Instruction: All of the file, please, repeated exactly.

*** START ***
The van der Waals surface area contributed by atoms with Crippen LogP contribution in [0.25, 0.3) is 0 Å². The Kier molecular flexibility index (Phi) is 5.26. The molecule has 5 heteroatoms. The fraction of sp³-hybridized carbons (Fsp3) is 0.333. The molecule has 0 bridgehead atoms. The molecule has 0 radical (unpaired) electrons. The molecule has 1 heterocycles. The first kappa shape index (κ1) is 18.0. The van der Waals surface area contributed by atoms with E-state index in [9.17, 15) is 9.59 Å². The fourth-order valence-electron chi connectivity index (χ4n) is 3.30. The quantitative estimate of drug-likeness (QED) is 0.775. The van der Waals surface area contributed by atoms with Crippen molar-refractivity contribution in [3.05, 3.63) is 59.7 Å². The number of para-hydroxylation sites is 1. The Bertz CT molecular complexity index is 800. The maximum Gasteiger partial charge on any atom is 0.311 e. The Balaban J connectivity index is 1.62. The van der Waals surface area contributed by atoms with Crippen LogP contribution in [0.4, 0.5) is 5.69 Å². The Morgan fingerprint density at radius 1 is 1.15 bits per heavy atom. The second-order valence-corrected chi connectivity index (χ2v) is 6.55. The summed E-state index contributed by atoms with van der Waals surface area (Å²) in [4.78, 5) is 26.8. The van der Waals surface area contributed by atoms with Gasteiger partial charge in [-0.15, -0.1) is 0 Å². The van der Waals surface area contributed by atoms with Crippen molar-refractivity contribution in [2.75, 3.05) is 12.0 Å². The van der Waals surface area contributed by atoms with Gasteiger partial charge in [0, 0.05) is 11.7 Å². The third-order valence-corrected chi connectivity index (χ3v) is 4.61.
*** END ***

The van der Waals surface area contributed by atoms with Crippen LogP contribution in [0.25, 0.3) is 0 Å². The Kier molecular flexibility index (Phi) is 5.26. The molecule has 5 heteroatoms. The fraction of sp³-hybridized carbons (Fsp3) is 0.333. The molecule has 0 bridgehead atoms. The molecule has 0 radical (unpaired) electrons. The molecule has 1 heterocycles. The first kappa shape index (κ1) is 18.0. The van der Waals surface area contributed by atoms with E-state index in [9.17, 15) is 9.59 Å². The fourth-order valence-electron chi connectivity index (χ4n) is 3.30. The quantitative estimate of drug-likeness (QED) is 0.775. The van der Waals surface area contributed by atoms with Crippen molar-refractivity contribution in [3.05, 3.63) is 59.7 Å². The number of para-hydroxylation sites is 1. The Bertz CT molecular complexity index is 800. The maximum Gasteiger partial charge on any atom is 0.311 e. The Balaban J connectivity index is 1.62. The van der Waals surface area contributed by atoms with Crippen LogP contribution in [0.4, 0.5) is 5.69 Å². The Morgan fingerprint density at radius 1 is 1.15 bits per heavy atom. The second-order valence-corrected chi connectivity index (χ2v) is 6.55. The summed E-state index contributed by atoms with van der Waals surface area (Å²) in [4.78, 5) is 26.8. The van der Waals surface area contributed by atoms with Gasteiger partial charge in [-0.15, -0.1) is 0 Å². The van der Waals surface area contributed by atoms with Crippen molar-refractivity contribution in [2.75, 3.05) is 12.0 Å². The van der Waals surface area contributed by atoms with Gasteiger partial charge in [0, 0.05) is 11.7 Å². The third-order valence-corrected chi connectivity index (χ3v) is 4.61.